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Trailblazing Peterhead CCS power station could add £1.2bn to UK economy, report finds

© Supplied by SSE ThermalPeterhead power station UK economy
Peterhead Carbon Capture Power Station (right) alongside existing station.

A new report has laid out the potential monetary benefits of a major north-east decarbonisation project.

Throughout its lifetime the Peterhead Carbon Capture Power Station could add £1.2 billion to the UK-wide economy, according to analysis from BiGGAR Economics.

At a more granular level, the facility has the scope to contribute £60 million to the coffers of Aberdeen City and Aberdeenshire.

The ‘Powering the Next Generation’ report showcases the scale of the socio-economic benefits arising from the power station, which is being developed by SSE Thermal and Equinor (OSLO: EQNR).

With a growing need for the UK to get a handle on its emissions, the Peterhead facility could become one of the first to be equipped with the ability to capture carbon.

It would connect into the Scottish Cluster’s transport and storage infrastructure, underpinned by the Acorn project, located just up the coast at the St Fergus gas terminal.

Sunak CCS hydrogen © Supplied by Storegga Geotechnolo
The St Fergus gas terminal which houses Storegga’s Acorn project

Across the development, construction and first quarter of a century of the facility’s operational life, it is estimated that £2.2bn will be invested, supporting around 980 years of employment.

Once fully active, the power station will prop up around 240 green jobs on an annual basis, and add around £25m to the local economy.

On a Scotland-wide level, the analysis shows that £190m would be added to the economy during development and construction, with 3,070 years of employment supported.

Across the lifetime of the station, an average of around £35m would be added to the Scottish economy each year, with 290 further jobs supported.

Scotland’s net zero and energy secretary Michael Matheson said: “Carbon capture, utilisation and storage is critical for meeting, not only Scotland’s statutory emissions reduction targets, but those set across the UK. Indeed, advice from the Climate Change Committee describes the technology as a “necessity, not an option”.

© Supplied by All-Energy
Cabinet Secretary for Net Zero, Energy and Transport Michael Matheson speaking at All-Energy.

“The innovative Peterhead CCGT Power Station is a fantastic example of how Scotland’s energy sector can make the transition to net zero and – as this study demonstrates – benefit the Scottish economy, providing employment and a just transition for our workforces.

“It shows just how important it is to invest now in carbon capture technology. Which is why the UK Government must award the Scottish Cluster clear and definitive Track-1 status. We continue to press them to reconsider their decision and work in collaboration with the Scottish Government to accelerate support for the energy transition in Scotland. This includes offering £80 million under our Emerging Energy Technologies Fund to accelerate the Cluster’s deployment.”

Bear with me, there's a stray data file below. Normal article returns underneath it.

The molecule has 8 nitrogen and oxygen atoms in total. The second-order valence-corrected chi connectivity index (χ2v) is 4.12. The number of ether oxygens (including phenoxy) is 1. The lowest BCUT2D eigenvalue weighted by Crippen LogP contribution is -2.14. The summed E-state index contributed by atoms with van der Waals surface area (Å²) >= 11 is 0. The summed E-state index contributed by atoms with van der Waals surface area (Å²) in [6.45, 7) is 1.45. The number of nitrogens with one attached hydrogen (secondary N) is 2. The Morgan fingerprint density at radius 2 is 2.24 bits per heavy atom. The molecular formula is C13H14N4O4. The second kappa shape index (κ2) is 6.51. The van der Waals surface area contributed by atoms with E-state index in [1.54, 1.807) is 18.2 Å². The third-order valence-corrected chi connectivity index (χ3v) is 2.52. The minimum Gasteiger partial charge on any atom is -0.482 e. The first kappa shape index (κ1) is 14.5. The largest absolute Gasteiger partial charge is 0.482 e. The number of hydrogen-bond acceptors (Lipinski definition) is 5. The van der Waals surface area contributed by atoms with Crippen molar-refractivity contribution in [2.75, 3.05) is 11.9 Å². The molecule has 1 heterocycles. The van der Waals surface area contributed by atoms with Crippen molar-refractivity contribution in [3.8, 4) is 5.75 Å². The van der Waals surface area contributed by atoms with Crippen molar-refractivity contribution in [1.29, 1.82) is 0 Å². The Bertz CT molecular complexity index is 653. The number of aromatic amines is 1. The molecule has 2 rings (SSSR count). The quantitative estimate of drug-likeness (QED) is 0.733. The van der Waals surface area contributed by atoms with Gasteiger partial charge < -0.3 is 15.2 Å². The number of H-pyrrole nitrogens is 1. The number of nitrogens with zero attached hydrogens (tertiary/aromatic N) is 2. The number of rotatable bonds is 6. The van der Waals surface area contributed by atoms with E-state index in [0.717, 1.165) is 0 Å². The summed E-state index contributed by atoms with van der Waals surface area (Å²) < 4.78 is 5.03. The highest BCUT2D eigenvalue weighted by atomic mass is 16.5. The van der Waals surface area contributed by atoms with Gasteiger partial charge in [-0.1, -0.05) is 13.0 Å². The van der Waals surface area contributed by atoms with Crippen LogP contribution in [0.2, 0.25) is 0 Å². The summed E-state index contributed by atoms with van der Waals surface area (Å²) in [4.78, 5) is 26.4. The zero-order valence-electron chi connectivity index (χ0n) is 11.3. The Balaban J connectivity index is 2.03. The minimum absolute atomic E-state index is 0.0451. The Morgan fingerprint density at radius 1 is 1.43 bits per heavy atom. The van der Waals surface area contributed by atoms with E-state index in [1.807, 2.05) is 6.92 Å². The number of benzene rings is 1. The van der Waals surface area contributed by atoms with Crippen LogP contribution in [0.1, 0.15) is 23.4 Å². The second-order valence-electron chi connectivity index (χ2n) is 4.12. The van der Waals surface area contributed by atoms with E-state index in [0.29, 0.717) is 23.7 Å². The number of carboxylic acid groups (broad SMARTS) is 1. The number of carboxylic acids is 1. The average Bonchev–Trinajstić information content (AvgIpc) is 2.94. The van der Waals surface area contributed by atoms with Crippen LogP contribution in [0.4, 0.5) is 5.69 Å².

At a UK level, the BiGGAR Economics reports forecasts £470m will be added to the economy through development and construction, as well as 7,850 years of employment.

On an annual basis once operational, the plant would contribute an average of around £50m to the UK economy and support 560 jobs.

SSE Equinor Peterhead CCS © Supplied by SSE Thermal
Peterhead Power Station.

It is hoped that Peterhead Carbon Capture Power Station could be up and running as early as 2027, if the necessary mechanisms are put in place.

Once operational it could capture an average of one and a half million tonnes of carbon a year – about 5% of the UK Government’s 2030 target for carbon capture and storage (CCS).

Catherine Raw, managing director for SSE Thermal, said: “Peterhead is vital to Scotland’s energy system and we are committed to delivering a secure and credible transition to net zero by building a new low-carbon power station at the site. The proposed Peterhead Carbon Capture Power Station would provide essential flexible and reliable power to keep the lights on and back up Scotland’s world-leading renewables sector, while helping to meet our climate action targets. But the benefits stretch even further as we look to maximise the positive impacts of the energy transition for workers and communities in the North-East of Scotland.

“While we await clarity from the UK Government on the timeline for deployment of the Scottish Cluster, we are pushing ahead with our development plans, and last month we submitted a planning application for the new low-carbon plant – which as this new report shows, has the potential to be a game-changer for the region and for Scotland.”

Grete Tveit, senior vice president for low carbon solutions at Equinor, said: “Peterhead Carbon Capture Power Station is a significant project that will get the UK closer to its net zero goal, while also working alongside intermittent renewables and enhancing low-carbon energy security. Together with our longstanding partner SSE, we’re committed to delivering our hydrogen and CCS projects such as Peterhead Carbon Capture Power Station to help Scotland and the UK become a world leader in low carbon technologies. While supporting the decarbonisation efforts, this project will also offer great benefits for the local economy and supply chain, safeguarding high-value jobs and creating new ones.”

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